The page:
2.2.4. Phase 4: Scenario Impact Assessment and Trade-Off Analysis

For the scenario assessment, a group of 13 scientists was invited to participate in a workshop held at the IGSNRR-CAS institute in Beijing. Our selection was based on the list of scientists whom we contacted to take part in the expert-survey (phase 3). The aim was to have a group of 15 participants, at maximum, to guarantee a manageable group size that would allow lively exchange and discussions. In addition, we aimed to have a balanced group of experts representing different disciplinary backgrounds. Note that, although those experts who participated in the workshops were paid (which is a common procedure in China), we realised that some high-level experts could not be attracted, which seems to be a general problem that might cause some bias. This issue was also stressed, for example, in a similar study approach conducted by Reed et al. [48].
To begin with, participants were asked to reflect on the different land use functions in general that were presented in the form of a poster and to mark those LUFs in which they felt most knowledgeable and to mention the reasons for this. After this “warm-up activity”, scenario assumptions (Table 2) and assessment indicators (Table 3) developed in FoPIA phase 3 were presented to the group, discussed and specified when necessary to build a common ground of understanding for the assessment. For the scenario assessment, we used the same structure as proposed by Morris et al. [29] and successfully tested in five other cases [34]. Workshop participants were asked to score scenario impacts (−3 to +3) on the nine LUF assessment indicators on a prepared score sheet (anonymous and written). The average impact results for each indicator were presented back to the group. This presentation was followed by a moderated discussion about possible positive and negative scenario impacts. After a group discussion, participants were given the opportunity to make adjustments. In the next step, results of the LUF preferences of the stakeholder workshop in Inner Mongolia on the “perceived LUF importance” of the different LUFs were given (results phase 2, Table 3). The purpose was to combine the stakeholder views with the anticipated expert views on the scenario impacts.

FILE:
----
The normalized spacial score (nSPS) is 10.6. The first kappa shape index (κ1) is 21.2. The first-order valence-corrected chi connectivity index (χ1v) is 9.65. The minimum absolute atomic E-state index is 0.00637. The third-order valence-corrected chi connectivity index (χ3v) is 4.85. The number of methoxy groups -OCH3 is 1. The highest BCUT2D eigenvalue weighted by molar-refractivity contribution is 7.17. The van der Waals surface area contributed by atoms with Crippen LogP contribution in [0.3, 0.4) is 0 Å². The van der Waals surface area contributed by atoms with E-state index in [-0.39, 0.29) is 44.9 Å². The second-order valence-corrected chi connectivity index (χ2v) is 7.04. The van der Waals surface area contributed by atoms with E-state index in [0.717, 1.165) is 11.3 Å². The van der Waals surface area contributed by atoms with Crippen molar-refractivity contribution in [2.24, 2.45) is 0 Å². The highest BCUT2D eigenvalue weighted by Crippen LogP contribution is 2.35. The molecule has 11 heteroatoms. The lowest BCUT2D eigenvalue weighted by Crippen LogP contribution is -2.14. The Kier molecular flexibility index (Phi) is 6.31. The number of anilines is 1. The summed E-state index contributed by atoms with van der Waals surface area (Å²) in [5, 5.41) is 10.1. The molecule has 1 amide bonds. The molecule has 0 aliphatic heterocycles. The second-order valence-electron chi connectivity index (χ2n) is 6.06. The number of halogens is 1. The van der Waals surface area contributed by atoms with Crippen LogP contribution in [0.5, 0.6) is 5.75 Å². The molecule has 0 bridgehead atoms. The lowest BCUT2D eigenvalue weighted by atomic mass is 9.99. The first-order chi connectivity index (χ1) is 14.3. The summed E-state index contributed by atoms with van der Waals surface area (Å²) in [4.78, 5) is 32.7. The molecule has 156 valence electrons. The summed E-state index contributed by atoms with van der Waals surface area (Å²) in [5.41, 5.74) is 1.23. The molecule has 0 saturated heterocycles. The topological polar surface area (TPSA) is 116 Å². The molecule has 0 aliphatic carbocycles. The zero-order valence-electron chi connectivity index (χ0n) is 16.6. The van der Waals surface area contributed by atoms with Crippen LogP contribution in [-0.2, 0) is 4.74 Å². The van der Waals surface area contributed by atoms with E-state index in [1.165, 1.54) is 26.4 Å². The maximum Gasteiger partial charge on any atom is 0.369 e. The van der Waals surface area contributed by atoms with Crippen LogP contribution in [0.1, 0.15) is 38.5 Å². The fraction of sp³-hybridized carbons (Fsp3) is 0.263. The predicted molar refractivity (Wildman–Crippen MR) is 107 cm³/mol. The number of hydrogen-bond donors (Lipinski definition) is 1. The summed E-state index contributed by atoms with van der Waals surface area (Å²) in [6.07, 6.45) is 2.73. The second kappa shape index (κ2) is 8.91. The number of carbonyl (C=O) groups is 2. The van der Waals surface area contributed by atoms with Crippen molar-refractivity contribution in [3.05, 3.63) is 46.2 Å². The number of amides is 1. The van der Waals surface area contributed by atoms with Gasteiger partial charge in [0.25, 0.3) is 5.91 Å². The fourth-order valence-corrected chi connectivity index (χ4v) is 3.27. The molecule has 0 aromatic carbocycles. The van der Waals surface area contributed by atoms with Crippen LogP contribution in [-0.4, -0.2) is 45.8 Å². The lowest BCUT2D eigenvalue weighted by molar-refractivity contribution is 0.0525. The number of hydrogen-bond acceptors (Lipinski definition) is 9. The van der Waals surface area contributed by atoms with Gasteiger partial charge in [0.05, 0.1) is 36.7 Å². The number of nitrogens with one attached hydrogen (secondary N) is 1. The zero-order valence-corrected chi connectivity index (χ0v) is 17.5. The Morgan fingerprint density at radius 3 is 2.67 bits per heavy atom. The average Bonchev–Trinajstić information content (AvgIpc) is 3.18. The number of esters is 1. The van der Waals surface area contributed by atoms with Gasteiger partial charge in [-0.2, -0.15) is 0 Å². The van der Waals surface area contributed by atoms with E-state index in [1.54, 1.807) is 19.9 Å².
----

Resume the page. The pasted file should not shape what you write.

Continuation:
This step allowed for a discussion of the possible sustainability trade-offs between the different LUFs and corresponding sustainability dimensions (economic, social, environmental). Based on this aggregated perspective, possible policy recommendations were discussed, serving as an important input for phase 5.

2.2.5. Phase 5: Formulation of Policy Recommendations

At the end of the scenario impact assessment workshop (phase 4), we asked the participants to provide policy recommendations and needs for future research. The recommendations, together with a summary of key findings, served as the basis to formulate policy briefs for dissemination among decision makers and participating scientists (phase 5). In addition to the scientific use of assessment results and methodological development, dissemination activities for the public are crucial in the participatory impact assessment. Therefore, a summary of the main findings from phases 1–4 was synthesised and was distributed via email to the participating stakeholders in phase 2 (regional and local policy makers) and the experts who participated in the scenario impact assessment workshop (phase 4). After feedback comments, changes were incorporated, and the final results were presented in a policy brief and distributed digitally by means of an impact assessment online platform (LIAISE, http://www.liaise-kit.eu/).

3. Results and Discussion

In the following section, we present and discuss the key findings derived from the different phases in this impact assessment study. Because this study is based on a recent study by König et al. [22], we place emphasis on the new findings derived from FoPIA’s assessment phases 3–5 (assessment indicators, scenario assessment, policy recommendations), whereas the key findings from phases 1 and 2 will be considered in the overall discussion.

3.1. Selection of LUF Assessment Indicators

As a result of the expert survey from phase 3, a set of assessment indicators could be identified (Table 3) for this study. For each LUF, only the highest average score was selected for further consideration during the scenario assessment in phase 4.
Table 3. Indicator selection framework including expert-based average ranking results (phase 3).
Table 3. Indicator selection framework including expert-based average ranking results (phase 3).
Land Use Function (LUF)Perceived LUF importance (stakeholder view/phase 2)Proposed LUF assessment indicator (literature based/phase 3)Indicator relevance (expert based/phase 3 0 = little relevance to 3 = highly relevant)
Economic (ECO)Land based productionImportantEconomic production from land [t/ha]2.3
On-farm income [Yuan RMB]2.5